Tuesday, 16 November 2010

Professional Development Lesson 1

Last night, the class had the first lesson on Professional Development.

The lesson started off with Dr Yeap getting us to discuss about Professional Learning Community (PLC). Since my school had already embarked on the PLC journey, I found that I was able to share with the group members what my school had done in terms of PLC.

For my school, we usually have a PLC 'project'. In this project, the level teachers look and surface the areas of concern for that particular level. Once we've targeted the area of concern, we go on to design a lesson based on a particular strategy that we would like to use to help us in addressing that area of concern. In my opinion, it's something like a mini lesson study.

Dr Yeap then moved on to talk about Lesson Study and the variations of it that are out there. It was surprising to find out just how many countries are conducting different variations of lesson study. As Dr Yeap explained more about how lesson study is actually conducted, I realised that what my school is doing may not be essentially lesson study considering the fact that our cycles included a pre-test post-test for the sample class to actuallly sit for. I believe that what my school may be carrying out is actually Learning Study. Interesting.

However, in whatever variations of lesson study or learning study our schools may be conducting, I believe that as long as it goes on to helping the pupils and teachers, it is all worthwhile.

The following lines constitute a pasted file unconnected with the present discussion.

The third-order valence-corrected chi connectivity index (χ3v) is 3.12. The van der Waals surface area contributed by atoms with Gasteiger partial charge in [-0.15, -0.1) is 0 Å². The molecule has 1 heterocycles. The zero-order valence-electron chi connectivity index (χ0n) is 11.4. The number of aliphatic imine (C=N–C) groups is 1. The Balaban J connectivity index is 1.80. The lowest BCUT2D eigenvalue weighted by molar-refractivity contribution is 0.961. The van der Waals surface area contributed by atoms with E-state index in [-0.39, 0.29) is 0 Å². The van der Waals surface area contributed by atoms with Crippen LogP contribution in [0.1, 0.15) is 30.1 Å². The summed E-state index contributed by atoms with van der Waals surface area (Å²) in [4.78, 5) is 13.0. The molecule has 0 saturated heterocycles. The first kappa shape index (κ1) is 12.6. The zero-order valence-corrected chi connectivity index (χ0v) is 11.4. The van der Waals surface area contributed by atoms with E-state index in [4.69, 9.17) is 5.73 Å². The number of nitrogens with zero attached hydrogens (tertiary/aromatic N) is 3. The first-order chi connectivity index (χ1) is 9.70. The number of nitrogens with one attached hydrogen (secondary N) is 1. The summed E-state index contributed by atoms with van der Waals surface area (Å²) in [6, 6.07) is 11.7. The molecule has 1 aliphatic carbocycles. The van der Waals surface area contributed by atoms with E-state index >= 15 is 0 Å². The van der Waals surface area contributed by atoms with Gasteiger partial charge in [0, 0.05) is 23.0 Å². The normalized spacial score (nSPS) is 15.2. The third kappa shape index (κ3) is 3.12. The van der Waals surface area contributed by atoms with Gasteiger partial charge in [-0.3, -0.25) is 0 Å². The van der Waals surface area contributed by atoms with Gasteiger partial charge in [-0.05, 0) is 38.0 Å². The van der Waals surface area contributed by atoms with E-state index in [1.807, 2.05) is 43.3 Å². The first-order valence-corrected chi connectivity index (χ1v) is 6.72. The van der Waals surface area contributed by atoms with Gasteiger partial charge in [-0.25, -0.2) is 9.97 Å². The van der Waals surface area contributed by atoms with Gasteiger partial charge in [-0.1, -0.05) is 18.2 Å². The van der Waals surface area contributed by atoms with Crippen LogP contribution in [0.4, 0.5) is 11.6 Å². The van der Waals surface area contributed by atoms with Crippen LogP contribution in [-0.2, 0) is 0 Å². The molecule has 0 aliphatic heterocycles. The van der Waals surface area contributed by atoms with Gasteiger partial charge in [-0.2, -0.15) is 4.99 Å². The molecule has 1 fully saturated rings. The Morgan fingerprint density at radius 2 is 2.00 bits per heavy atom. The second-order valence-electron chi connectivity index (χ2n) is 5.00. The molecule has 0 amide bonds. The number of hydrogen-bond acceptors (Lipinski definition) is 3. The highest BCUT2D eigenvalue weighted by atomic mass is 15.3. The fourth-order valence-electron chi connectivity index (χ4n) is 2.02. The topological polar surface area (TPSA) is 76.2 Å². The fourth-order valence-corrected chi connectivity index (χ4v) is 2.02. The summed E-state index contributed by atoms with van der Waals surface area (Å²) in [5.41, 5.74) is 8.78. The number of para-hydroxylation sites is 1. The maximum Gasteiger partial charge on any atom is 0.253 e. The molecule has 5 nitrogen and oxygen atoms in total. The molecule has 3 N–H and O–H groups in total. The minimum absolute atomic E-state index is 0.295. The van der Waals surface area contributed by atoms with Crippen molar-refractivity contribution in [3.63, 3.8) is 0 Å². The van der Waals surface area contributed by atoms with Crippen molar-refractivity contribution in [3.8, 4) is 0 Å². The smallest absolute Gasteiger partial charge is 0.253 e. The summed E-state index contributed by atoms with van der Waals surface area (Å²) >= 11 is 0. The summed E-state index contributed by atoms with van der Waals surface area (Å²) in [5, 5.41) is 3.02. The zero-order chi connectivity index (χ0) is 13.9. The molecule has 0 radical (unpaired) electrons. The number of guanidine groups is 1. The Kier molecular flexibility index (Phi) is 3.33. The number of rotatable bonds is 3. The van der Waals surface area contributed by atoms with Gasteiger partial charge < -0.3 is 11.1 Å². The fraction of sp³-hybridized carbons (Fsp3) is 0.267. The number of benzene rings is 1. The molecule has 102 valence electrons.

Wednesday, 10 November 2010

Initiatives in Assessment 2

Dr Yeap surprised us today by bringing the lesson outside the four walls. He presented us with a task of calculating the height of a pillar. We were presented with some tools we could use to help us in arriving at the solution. So there we were, in the cool wind after the rain, looking up at the pillar and wondering how we could find the height of the pillar.

After we tried several ways to calculate the height of the pillar, we proceeded back into the tutorial room. We reflected on the several ways we had tried to see which way made most sense.

I realised later on, how cleverly Dr Yeap had presented us with an authentic performance task. As I reflected on the several ways we tried to measure the height of the pillar, I found out on hindsight that throughout the task, we were asking ourselves questions. We discussed ideas on how to measure the pillar and discussed to see if it was logical and feasible.

In some ways, we were already assessing ourselves when we discussed and bounced back ideas on the best possible way to measure the height of the pillar. I guess, that was what performance tasks aim to bring out.

There was no teaching done. We were simply presented with the task and given tools to help us. The ideas solely came from us with some scaffolding and guiding questions from Dr Yeap to set us thinking about different ways of measuring the height of the pillar. We worked with our prior knowledge and what we knew.

I truly enjoyed the lesson. It gave me an insight to how performance tasks are actually a form of assessment itself, even without any rubrics.